If there is a number one question I get asked about aging parents, it's "How do I get them to stop driving?"
When it comes to people with dementia, there definitely is a time when they must stop driving. In our society, where driving equals independence, convincing an elder with dementia to stop driving can be a daunting task. I generally suggest involving a third party in that decision. I've written and spoken much about this issue, and I will again. However, that is for another time.
Here's a surprising little curveball. Understand, we are not talking about someone with stage 4 Alzheimer's who is convinced he or she is 25 and can drive like Mario Andretti. We are talking about normal aging and the ability to drive safely.
The Rand Corporation has released a study that finds that seniors are less likely to cause accidents than the youngest drivers. Try to tell that to someone stuck behind a "Sunday driver," and you'll get a hearty hee haw!
However, "Drivers 65 and older are just one-third as likely as drivers 15 to 24 to cause auto accidents, and not much more likely than drivers 25 to 64 to cause accidents," according to a RAND Corporation study issued yesterday.
The study does mention that seniors, who are usually more frail and less healthy than younger people, are more likely to get hurt or die in a car accident. But the study shows that the elders are not as likely to have an accident in the first place. The study acknowledges that seniors' abilities decline as they age, but shows that seniors are more cautious when they drive, they drive less often, and they avoid driving in more congested areas and bad weather.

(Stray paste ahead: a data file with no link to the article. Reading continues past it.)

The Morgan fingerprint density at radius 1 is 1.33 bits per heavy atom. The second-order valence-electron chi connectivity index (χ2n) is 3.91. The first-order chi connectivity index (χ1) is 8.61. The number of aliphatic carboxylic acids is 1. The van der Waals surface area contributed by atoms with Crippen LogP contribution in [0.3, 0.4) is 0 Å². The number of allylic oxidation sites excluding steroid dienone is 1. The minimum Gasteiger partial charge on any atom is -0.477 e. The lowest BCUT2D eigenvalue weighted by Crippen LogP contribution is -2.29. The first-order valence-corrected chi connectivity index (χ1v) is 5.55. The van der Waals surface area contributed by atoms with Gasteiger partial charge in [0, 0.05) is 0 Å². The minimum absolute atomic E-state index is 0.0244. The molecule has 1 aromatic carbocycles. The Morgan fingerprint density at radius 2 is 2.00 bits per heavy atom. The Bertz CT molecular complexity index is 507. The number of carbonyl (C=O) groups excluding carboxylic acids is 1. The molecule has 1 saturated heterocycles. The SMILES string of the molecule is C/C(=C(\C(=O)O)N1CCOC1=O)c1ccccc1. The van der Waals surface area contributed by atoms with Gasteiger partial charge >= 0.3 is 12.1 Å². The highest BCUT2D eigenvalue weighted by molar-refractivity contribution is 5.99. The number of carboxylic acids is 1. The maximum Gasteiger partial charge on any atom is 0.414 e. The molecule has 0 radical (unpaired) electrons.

The study says, "Seniors who drive pose a much larger risk to themselves than to others... As the U.S. population ages, injury rates will increase - not because seniors cause more accidents, but because seniors are more vulnerable to injury when they get into an accident."
The study goes on to say, "Seniors appear to make fairly sound decisions about when to reduce the amount they drive or stop driving altogether."
I saw this with both of my parents. My dad's eyes were poor and he was beginning to have problems from fluid on his brain, due to an old injury. One early evening, Dad had driven when he and my mom went out for dinner. He didn't see a small cement barrier that showed where to park, and started driving over it. Nothing serious. But Dad said, "I don't think I'm a safe driver, anymore." He gave up the keys.
Mom was a little harder. She scraped her car on a parking post in her garage. It took two times, and the second time was a pretty good dent, but she finally said she'd better quit.
I know the decision to quit driving was hard on my dad. He'd already had to give up many things, due to age and health. It was also hard on my mom. She knew she'd be depending on me to be her transportation. But they both made the decisions themselves, at the right time. I've heard many other stories like this.
Some seniors are very stubborn. Guess what? Some teens are very stubborn. And so are some boomers. So, there will always be people who need to be strong-armed into giving up the keys. And, again, when a senior is coping with dementia, you are likely looking at a battle, because the ability to reason dies as the brain damage increases.
But before you jump to conclusions about "that old guy up ahead," look to your own driving habits. How close a call did you make on that last red light? Seems to me it was yellow turning to pink, at the very least. Be honest now.
Published On: July 19, 2007